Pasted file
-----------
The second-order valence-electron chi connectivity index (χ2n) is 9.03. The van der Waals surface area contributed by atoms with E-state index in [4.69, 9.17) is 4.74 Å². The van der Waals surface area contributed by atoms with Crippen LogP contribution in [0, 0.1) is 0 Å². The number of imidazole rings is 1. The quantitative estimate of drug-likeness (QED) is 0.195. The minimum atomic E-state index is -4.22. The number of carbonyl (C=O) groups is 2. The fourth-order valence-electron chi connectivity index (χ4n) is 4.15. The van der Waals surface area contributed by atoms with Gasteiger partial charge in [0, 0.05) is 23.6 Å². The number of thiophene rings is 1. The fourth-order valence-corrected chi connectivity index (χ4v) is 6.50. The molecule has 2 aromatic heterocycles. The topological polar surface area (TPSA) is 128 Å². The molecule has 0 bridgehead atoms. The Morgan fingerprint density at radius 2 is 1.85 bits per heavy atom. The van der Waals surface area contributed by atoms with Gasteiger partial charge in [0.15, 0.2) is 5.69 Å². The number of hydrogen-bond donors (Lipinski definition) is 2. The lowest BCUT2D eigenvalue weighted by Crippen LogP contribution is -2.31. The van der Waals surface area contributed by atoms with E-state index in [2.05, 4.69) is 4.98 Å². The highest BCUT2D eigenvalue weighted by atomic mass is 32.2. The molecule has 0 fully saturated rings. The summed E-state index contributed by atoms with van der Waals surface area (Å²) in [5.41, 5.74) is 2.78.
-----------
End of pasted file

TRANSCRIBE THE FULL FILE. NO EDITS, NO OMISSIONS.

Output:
The second-order valence-electron chi connectivity index (χ2n) is 9.03. The van der Waals surface area contributed by atoms with E-state index in [4.69, 9.17) is 4.74 Å². The van der Waals surface area contributed by atoms with Crippen LogP contribution in [0, 0.1) is 0 Å². The number of imidazole rings is 1. The quantitative estimate of drug-likeness (QED) is 0.195. The minimum atomic E-state index is -4.22. The number of carbonyl (C=O) groups is 2. The fourth-order valence-electron chi connectivity index (χ4n) is 4.15. The van der Waals surface area contributed by atoms with Gasteiger partial charge in [0, 0.05) is 23.6 Å². The number of thiophene rings is 1. The fourth-order valence-corrected chi connectivity index (χ4v) is 6.50. The molecule has 2 aromatic heterocycles. The topological polar surface area (TPSA) is 128 Å². The molecule has 0 bridgehead atoms. The Morgan fingerprint density at radius 2 is 1.85 bits per heavy atom. The van der Waals surface area contributed by atoms with Gasteiger partial charge in [0.15, 0.2) is 5.69 Å². The number of hydrogen-bond donors (Lipinski definition) is 2. The lowest BCUT2D eigenvalue weighted by Crippen LogP contribution is -2.31. The van der Waals surface area contributed by atoms with E-state index in [2.05, 4.69) is 4.98 Å². The highest BCUT2D eigenvalue weighted by atomic mass is 32.2. The molecule has 0 fully saturated rings. The summed E-state index contributed by atoms with van der Waals surface area (Å²) in [5.41, 5.74) is 2.78.